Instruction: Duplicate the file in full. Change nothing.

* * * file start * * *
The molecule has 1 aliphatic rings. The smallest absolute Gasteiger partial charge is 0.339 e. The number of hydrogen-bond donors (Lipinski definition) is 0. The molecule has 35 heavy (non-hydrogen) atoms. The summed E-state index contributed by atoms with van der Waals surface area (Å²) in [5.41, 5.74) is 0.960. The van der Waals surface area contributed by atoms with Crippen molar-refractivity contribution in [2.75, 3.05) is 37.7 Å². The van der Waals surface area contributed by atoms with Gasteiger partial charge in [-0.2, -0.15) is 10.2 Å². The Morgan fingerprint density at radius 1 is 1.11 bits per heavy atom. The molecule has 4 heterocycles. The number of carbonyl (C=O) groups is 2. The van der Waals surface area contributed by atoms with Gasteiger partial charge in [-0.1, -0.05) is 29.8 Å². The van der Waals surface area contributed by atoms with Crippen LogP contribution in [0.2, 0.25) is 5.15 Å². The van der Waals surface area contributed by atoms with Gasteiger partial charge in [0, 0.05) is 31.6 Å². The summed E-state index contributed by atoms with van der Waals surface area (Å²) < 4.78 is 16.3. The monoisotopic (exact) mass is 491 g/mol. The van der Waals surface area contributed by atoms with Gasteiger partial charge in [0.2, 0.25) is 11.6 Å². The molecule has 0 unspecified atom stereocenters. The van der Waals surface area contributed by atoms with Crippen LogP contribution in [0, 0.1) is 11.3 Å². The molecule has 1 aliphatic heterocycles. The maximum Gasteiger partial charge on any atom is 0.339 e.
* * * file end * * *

The molecule has 1 aliphatic rings. The smallest absolute Gasteiger partial charge is 0.339 e. The number of hydrogen-bond donors (Lipinski definition) is 0. The molecule has 35 heavy (non-hydrogen) atoms. The summed E-state index contributed by atoms with van der Waals surface area (Å²) in [5.41, 5.74) is 0.960. The van der Waals surface area contributed by atoms with Crippen molar-refractivity contribution in [2.75, 3.05) is 37.7 Å². The van der Waals surface area contributed by atoms with Gasteiger partial charge in [-0.2, -0.15) is 10.2 Å². The Morgan fingerprint density at radius 1 is 1.11 bits per heavy atom. The molecule has 4 heterocycles. The number of carbonyl (C=O) groups is 2. The van der Waals surface area contributed by atoms with Gasteiger partial charge in [-0.1, -0.05) is 29.8 Å². The van der Waals surface area contributed by atoms with Crippen LogP contribution in [0.2, 0.25) is 5.15 Å². The van der Waals surface area contributed by atoms with Gasteiger partial charge in [0, 0.05) is 31.6 Å². The summed E-state index contributed by atoms with van der Waals surface area (Å²) < 4.78 is 16.3. The monoisotopic (exact) mass is 491 g/mol. The van der Waals surface area contributed by atoms with Gasteiger partial charge in [0.2, 0.25) is 11.6 Å². The molecule has 0 unspecified atom stereocenters. The van der Waals surface area contributed by atoms with Crippen LogP contribution in [0, 0.1) is 11.3 Å². The molecule has 1 aliphatic heterocycles. The maximum Gasteiger partial charge on any atom is 0.339 e.